ZIMBABWE: Even with ‘Tapestries of Hope’ girl child violence continues
Lakshmi Eassey – WNN Reviews
(WNN) ZIMBABWE, Africa: Three-year-old Runyararo screams every time she sees a man. She was found abandoned at a bus station. When the Girl Child Network Worldwide (GCNW) took her for an examination there was evidence of sexual assault, and attempted penetration, a clear sign of rape though she has not yet been tested for HIV/AIDS.
In a country where the myth that ‘sex with a virgin’ can cure HIV/AIDS, there is a high probability she has already contracted the virus. Zimbabwe is in the top five AIDS countries in the world, with some estimating that 80% of adults live with AIDS.
Michealene Cristini Risley’s documentary film, Tapestries of Hope, exposes the myth of the HIV/AIDS cure claimed by those who believe that the rape of a young virgin will cure someone suffering from the disease. Documenting GCNW advocacy for children, Risley considered adopting young Runyararo during the filming, but with her own three young boys and a husband at home she decided against it.
HIV/AIDS has taken a devastating toll on the country as women and girls have been continued to be vulnerable to rape violence. “Wars and armed conflicts generate fertile conditions for the spread of HIV,” says a 1998 report by UNAIDS (Joint United Nations Programme on HIV/AIDS).
Many Zimbabwe women today face the ‘aftermaths’ of the country’s decades long history of para-military conflict that places masculinity, violence and aggression on a higher tier. “As Zimbabwe is undergoing a constitutional reform process, and is anticipating an election, violence is on the increase,” says Grace Chirenje-Nachipo in The Zimbabwean. “In Zimbabwe today, political violence is an issue that leaves women at the very heart of conflict aftermath.”
In an interview with Risley at her home in Silicon Valley she says Runyararo is “Consciously aware of what happened to her… She has this inner courage.”
Risley’s own experience with abuse led her to make her first film, Flashcards, based on her own childhood experience of sexual abuse with a focus on increasing public awareness of the topic. Her first film was nominated for an Academy Award and shown on PBS.
After hearing about Zimbabwe from Paulo Gianturco, friend and author of “Women Who Light the Dark.” Gianturco told Risley she had to go to Zimbabwe. As Risley recalls, “I kept saying yeah, yeah, yeah. I am not going to Africa.” Another friend also told Risley she had to meet the girls at GCNW. At that point, “They weren’t talking about the myth, just how wonderful these girls are.”
In 2007 Betty Makoni, the founder of the GCNW, and Risley sat down for breakfast in the California Bay Area. Both shared abuse as young girls. Makoni was raped at age 6 and saw her father beat her mother to death. After meeting Makoni, Risley promised to visit Zimbabwe.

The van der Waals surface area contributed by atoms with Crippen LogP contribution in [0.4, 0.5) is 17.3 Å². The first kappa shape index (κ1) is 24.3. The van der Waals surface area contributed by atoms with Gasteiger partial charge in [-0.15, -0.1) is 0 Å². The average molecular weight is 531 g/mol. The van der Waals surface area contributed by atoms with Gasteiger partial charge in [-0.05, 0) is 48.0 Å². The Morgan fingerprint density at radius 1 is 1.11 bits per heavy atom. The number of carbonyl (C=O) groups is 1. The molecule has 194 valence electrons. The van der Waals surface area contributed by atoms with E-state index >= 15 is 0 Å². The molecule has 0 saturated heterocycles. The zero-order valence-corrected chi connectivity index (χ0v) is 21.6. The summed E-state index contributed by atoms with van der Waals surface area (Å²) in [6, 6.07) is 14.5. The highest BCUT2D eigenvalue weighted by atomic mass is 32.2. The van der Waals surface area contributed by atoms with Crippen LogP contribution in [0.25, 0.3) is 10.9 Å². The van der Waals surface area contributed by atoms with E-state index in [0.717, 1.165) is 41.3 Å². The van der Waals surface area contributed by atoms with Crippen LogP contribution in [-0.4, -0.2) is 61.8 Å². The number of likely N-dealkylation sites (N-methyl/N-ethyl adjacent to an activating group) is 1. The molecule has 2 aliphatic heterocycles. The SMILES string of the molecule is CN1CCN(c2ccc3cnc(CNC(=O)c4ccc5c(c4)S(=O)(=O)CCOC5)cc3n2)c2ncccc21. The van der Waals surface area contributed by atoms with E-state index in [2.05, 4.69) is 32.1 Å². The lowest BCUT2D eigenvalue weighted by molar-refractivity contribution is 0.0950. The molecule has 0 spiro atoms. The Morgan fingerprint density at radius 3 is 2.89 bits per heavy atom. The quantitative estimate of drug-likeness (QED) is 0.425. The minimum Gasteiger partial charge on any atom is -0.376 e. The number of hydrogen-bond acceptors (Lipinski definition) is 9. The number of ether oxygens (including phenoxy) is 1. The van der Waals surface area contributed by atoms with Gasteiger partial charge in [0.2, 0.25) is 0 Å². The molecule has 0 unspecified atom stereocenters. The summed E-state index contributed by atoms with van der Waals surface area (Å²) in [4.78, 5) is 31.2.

Makoni began GCNW (originally named GCN – Girl Child Network) in 1999 while she was head of the English department teaching literature at a High School in Chitungwiza, near Harare, Zimbabwe. What initially began as a theatre arts club has now evolved into a network of over 700 chapters and 30,000 primary and high school members throughout the country. As of 2007, GCNW had received more than 20,000 reports of sexual abuse in cases of girls who are younger than 16-years-old.
The focus is based on human rights and children, and the effects of gender violence. GCNW aims to shame the perpetrators rather than the victims. At GCNW girls are provided with a document to fill out – however long it takes them to fill out from a couple hours to a number of weeks is accomodated. At GCNW “the first thing that happens is that girls are allowed to lead the direction of their healing,” Risley says. This brings girls from “powerlessness to powerful.” GCNW also does peer-to-peer counseling which Risley sees as critical, “Once you begin to talk about it, is when you begin to heal,” she says to WNN – Women News Network.
Betty Makoni left Zimbabwe in 2008, after Zimbabwe’s President Robert Gabriel Mugabe allegedly asked for Makoni’s severed head. Makoni now lives in the UK is an active member of the GCNW board.
The reality of the myth that sex with a virgin can cure a man of HIV/AIDS, along with conditions on-the-ground for many in Zimbabwe, were worse than Risley had imagined. As Risley says of her arrival in Zimbabwe, “It was like landing in hell.” As a result of sporadic electricity, the landscape “looked like we are landing in the middle of nowhere.” In addition none of the employees were smiling. People looked angry. As soon as Risley was picked up by Makoni, Makoni looked back to see if they were being followed. It was then, when the question Risley’s husband asked before Risley left, rang in her ears: “If you don’t come back from Zimbabwe, would it have been worth it?”
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